Beyond Literary Landscapes—Latin American Modernismo

From my early beginnings as a young introvert, the public library has always been a bit of a refuge.  Years later, not much has changed, albeit with an additional affinity for endless hours spent scouring second-hand bookstores to add to my ever-growing “to-read” pile.

From one bookworm to another, this column will be underscoring and outlining various literary genres, authors, and recent reads and can serve as an introduction for those unfamiliar with these works, as a refresher for long-time aficionados, and maybe as an inspiration for readers to share their own suggested topics.  Do you have a topic that you would like covered in this column?  Feel free to contact me for an interview and a feature in an upcoming column.


Following up from last week’s column on Modernist Literature in the United States and Great Britain, this week’s column focuses on the Modernismo period in Latin America.

Although Modernismo as a movement began in the late 19 century and ended in 1920, it continued to be influential in following years throughout the region.

At times, the movement can be difficult to define.  Indeed, “the movement had no manifesto or organized principles, [instead] it stemmed from a reaction against the literary naturalism of Émile Zola and against the wider bourgeois conformity and materialism of Western society.”

However, it is possible to say that several defining characteristics include cultural affinity and awareness, the rejection of formal traditional styles in favour of experimentation with rhythm, metre, and symbolism, as well as the attempt to perfect poetry.

Some examples of Modernismo authors include Rubén Darío and Juan Ramón Jiménez.

Poet, journalist, and diplomat Rubén Darío was born on January 18, 1867, in Metapa, Nicaragua and died on February 6, 1916, León, Nicaragua.  He is known as the leader of the Modernismo movement, who experimented with “with rhythm, metre, and imagery.”

Poet Juan Ramón Jiménez was born on December 24, 1881 in Moguer, Spain and died May 29, 1958 in San Juan, Puerto Rico.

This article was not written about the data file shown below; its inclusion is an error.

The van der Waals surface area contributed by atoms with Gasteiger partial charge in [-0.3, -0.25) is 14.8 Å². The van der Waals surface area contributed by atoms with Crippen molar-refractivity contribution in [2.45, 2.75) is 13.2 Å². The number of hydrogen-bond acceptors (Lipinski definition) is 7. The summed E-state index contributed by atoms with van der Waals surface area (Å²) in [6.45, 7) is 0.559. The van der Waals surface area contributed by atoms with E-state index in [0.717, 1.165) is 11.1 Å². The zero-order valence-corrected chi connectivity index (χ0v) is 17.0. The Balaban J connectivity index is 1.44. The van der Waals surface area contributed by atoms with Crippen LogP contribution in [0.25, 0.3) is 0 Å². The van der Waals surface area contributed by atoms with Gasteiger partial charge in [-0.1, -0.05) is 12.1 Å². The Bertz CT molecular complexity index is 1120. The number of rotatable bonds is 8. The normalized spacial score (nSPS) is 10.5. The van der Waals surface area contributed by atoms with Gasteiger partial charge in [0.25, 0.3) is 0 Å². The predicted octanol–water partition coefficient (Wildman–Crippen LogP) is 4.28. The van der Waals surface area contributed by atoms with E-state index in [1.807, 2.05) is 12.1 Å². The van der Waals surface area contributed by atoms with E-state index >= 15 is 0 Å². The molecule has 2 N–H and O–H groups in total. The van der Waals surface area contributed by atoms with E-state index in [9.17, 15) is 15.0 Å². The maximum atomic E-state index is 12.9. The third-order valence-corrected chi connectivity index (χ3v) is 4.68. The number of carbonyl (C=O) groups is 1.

Some examples of Modernismo works include Azul (Blue) by Rubén Darío and Almas de violeta (Souls of Violet) by Juan Ramón Jiménez.


These works are set throughout Latin America.


Many of these works take place during the 19 and 20-centiries.


This poetry may be of interest to AU students who would like to learn more about a well-known period in Latin American literature, and perhaps use it as a starting point to other notable periods, such as the Latin American Boom years.


AU’s wide range of diverse courses make it easy to study this topic in depth.  Courses related to Latin American Modernismo are available in a variety of disciplines, including one’s that may fit into your Degree Works.  (Always check with an AU counsellor to see if these particular courses fulfill your personal graduation requirements!)

AU students interested in learning more about this topic may enroll in ENGL 458: The Latin American Novel, a three-credit, senior-level course, which focuses on “the nature of Latin American literature, the questions of politics and history [and,] major themes or literary styles.”  (Note several prerequisites are required, including ENGL 211: Prose Forms and ENGL 212: Poetry and Plays or a first year English course.  Students are also encouraged to have completed ENGL 345: American Literature II, ENGL 361: Literature of the Harlem Renaissance, or another intermediate English course.)  Happy reading!

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